Learning from Nature

In the clean up of the information on my computer (more about that in my next post!), I was going through old emails recently, and found several references to biomimicry, which means copying or taking inspiration from natural processes to solve human challenges.  It is such a cool concept, and it is one very effective way in which some companies are investing in nature.  I have used examples of biomimicry in past presentations about ecosystem services, and the unexpected values of nature.

The classic example is the creation of the Velcro hook-and-loop fastener.  The story goes that a Swiss engineer was concerned about seeds of meadow plants sticking to the fur of his dog.  He tried to analyse why the seeds were so tightly stuck to the hairs of the dog, and realised that the little hairs with hooks on the seed acted as anchors.  He replicated the action in the laboratory, and realised that this was a cheap and very efficient way of fastening two sides of material.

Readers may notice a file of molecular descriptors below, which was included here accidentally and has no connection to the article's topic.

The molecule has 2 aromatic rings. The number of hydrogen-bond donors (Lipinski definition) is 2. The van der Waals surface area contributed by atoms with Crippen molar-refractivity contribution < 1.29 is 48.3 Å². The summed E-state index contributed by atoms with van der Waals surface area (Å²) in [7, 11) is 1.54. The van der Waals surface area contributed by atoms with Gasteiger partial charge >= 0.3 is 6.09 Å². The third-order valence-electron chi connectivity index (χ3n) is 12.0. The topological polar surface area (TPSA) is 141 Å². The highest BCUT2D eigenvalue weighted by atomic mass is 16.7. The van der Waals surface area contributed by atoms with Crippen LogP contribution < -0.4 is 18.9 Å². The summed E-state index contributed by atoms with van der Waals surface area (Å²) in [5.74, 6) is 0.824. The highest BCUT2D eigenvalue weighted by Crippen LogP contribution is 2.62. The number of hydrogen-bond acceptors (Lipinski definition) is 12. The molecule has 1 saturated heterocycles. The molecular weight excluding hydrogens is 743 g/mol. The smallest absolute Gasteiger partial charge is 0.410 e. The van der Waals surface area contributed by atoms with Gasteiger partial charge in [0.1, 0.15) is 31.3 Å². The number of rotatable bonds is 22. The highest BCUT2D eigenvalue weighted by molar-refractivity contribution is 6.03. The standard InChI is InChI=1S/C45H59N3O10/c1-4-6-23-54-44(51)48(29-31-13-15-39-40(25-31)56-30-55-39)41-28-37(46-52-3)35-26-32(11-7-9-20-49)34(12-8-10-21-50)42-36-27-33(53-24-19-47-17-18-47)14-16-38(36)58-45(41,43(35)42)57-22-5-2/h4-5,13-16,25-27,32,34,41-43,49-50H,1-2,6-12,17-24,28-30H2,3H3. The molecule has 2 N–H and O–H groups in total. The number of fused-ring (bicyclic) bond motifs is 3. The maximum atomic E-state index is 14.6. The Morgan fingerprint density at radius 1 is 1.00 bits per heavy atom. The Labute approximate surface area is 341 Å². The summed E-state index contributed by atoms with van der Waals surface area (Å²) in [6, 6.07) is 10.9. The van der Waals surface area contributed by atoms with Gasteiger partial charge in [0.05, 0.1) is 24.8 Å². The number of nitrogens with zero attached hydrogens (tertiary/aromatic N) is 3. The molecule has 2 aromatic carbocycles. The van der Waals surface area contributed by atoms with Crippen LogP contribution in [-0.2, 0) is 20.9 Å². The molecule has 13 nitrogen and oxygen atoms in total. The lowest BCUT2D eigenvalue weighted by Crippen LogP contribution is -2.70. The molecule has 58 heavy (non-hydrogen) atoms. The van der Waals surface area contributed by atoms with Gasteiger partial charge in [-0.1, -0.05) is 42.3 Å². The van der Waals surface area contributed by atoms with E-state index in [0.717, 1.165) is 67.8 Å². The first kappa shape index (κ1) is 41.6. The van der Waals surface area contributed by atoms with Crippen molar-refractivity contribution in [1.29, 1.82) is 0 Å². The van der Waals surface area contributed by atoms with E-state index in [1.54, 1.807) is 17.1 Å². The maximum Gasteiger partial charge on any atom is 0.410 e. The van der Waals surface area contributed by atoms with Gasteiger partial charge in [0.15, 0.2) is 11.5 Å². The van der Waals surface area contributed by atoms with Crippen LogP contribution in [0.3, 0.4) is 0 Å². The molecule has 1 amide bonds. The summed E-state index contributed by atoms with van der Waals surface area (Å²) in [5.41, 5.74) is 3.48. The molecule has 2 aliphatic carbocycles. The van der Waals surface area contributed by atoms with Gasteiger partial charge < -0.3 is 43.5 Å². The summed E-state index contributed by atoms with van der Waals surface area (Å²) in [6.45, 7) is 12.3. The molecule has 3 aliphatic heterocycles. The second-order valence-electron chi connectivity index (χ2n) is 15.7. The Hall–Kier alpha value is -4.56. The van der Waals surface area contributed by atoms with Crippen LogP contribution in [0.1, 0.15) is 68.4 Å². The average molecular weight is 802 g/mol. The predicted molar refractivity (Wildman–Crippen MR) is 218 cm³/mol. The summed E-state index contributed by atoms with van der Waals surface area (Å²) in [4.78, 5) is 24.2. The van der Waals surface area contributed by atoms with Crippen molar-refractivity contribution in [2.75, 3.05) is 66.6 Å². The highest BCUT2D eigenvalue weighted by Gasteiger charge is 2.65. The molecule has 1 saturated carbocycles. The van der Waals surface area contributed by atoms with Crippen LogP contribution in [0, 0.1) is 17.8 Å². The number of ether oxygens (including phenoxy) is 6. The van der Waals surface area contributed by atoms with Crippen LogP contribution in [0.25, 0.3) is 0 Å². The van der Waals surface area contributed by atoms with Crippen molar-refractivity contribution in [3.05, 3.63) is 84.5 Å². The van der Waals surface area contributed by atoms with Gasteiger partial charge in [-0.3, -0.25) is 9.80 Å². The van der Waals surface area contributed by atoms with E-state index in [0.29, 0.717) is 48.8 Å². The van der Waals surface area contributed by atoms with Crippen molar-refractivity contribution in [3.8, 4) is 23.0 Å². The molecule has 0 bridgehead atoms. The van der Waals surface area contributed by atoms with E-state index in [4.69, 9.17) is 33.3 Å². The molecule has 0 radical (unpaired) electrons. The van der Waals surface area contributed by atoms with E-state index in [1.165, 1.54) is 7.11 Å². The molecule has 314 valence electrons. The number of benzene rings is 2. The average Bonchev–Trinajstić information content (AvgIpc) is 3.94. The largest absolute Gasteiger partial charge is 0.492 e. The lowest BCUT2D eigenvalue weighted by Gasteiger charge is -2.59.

Tiny hooks on the surface of this seed.  Photo by Zephyris

Janine Benyus popularized the term “biomimicry” in 1997, with her book Biomimicry: Innovation Inspired by Nature (1997).  She has now created Biomimicry 3.8, a hybrid social enterprise comprised of a consulting company and a not-for-profit corporation under a single brand and integrated management strategy.

Biomimicry 3.8 has lots of interesting information.  One of the most exciting parts of their website is www.asknature.org/ where I found lots of new and innovative ideas inspired by nature.


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